Learners and pilots, please take ownership of your training—initial or recurrent. As you fill up a page in your logbook, total the numbers, check your math, and then go back through the FAR/AIM to the experience section for the rating or certificate sought and determine what requirements have been met, what needs to be done, and then discuss with your CFI how to meet them.

The Long Goodbye

“When he gets back in town, we’re going to fly again,” the learner said. His CFI was now flying right seat for an air ambulance company. His schedule was two weeks on, one week off. If your CFI is being pulled in multiple directions, you need to be realistic about whether this business relationship still meets your needs.

Learners can get very attached to their CFI and won’t want to fly with anyone else. If the CFI is only available once a week, the training spreads out, with very little skill progression. It’s like going to the gym just once a week and expecting to see results. The lack of progress leads to frustration, which often evolves into apathy and sometimes the termination of training.

The CFI can suggest someone for the learner to fly with, and a meeting between the involved parties will make sure the transition is seamless. But even this doesn’t guarantee a good fit. A learner who had a good relationship with a professional CFI may find themselves in the clutches of a time builder who ignores the previously logged experience and demonstrated skills and makes them repeat it. It is particularly egregious if the learner is enrolled in a Part 141 program, where the change of CFI should be seamless, but there are some sleazy flight schools that insist learners repeat the training so they can pad the bill.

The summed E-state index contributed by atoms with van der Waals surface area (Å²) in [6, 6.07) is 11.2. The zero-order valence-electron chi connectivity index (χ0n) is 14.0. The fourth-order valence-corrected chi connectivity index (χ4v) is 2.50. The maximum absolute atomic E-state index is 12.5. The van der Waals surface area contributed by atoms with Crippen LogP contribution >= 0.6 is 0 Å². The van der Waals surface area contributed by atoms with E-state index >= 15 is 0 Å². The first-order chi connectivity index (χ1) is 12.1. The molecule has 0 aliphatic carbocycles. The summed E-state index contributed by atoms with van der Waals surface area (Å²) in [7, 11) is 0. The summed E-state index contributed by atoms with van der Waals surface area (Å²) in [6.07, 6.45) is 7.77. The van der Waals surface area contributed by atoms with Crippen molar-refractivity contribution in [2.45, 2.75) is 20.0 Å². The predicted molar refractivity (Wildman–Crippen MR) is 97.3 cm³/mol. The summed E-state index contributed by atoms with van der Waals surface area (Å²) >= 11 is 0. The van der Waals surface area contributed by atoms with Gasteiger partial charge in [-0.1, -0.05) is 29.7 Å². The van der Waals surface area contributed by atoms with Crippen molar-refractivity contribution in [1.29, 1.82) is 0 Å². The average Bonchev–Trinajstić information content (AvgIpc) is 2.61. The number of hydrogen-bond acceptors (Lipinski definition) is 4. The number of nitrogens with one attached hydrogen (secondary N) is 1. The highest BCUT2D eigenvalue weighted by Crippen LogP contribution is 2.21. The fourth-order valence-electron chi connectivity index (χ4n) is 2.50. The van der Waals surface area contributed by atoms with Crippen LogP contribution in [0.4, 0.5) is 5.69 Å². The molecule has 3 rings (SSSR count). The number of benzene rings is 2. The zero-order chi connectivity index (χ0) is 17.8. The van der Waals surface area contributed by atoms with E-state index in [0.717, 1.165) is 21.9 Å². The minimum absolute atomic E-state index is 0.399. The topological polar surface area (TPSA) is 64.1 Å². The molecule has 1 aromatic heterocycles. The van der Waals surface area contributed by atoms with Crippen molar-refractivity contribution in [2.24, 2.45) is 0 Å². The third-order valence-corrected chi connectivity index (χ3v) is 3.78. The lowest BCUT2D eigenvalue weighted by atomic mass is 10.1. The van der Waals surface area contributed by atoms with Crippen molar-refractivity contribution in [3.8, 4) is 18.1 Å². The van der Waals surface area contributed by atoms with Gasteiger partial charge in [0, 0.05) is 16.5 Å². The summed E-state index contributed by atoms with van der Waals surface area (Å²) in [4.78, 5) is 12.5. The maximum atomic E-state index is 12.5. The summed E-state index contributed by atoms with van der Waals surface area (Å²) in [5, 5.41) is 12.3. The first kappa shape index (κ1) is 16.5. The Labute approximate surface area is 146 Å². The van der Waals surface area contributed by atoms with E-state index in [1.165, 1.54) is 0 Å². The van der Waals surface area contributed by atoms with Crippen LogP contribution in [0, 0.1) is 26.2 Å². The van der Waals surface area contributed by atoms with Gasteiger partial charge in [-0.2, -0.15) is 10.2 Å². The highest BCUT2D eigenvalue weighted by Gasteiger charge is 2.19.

Under Part 61 the learner should insist on a stage check using the syllabus and airman certification standards (ACS) as the performance metrics. Sadly, there are some instructors who eschew the syllabus because they weren’t trained with one and will say the ACS is not required until the check ride. If this is the attitude you encounter, keep looking.

Plan the Departure

If you are the CFI who intends to move on, let your learners know your plan and work together to get the learner to a hard-stop point, such as the check ride, past solo, or particular stage check before you go.

No matter what, advise the learner to expect a skill evaluation with the replacement CFI. This should consist of both a ground session as well as flight. Remind the learners to manage their expectations. They shouldn’t anticipate a single flight to lead to a solo endorsement for check ride signoff. That’s just not realistic.

Working Around the Gap

As a final note, if you have a gap like this and the CFI is no longer locally available, reach out to your former instructor to see if they are comfortable writing out the required entry and signing off then taking a digital image of it and emailing it to you. Some DPEs are comfortable with that means to document experience. You can also call the local Flight Standards District Office for guidance.

This column first appeared in the April 2024/Issue 947 of FLYING’s print edition.

Meg Godlewski has been an aviation journalist for more than 24 years and a CFI for more than 20 years. If she is not flying or teaching aviation, she is writing about it. Meg is a founding member of the Pilot Proficiency Center at EAA AirVenture and excels at the application of simulation technology to flatten the learning curve. Follow Meg on Twitter @2Lewski.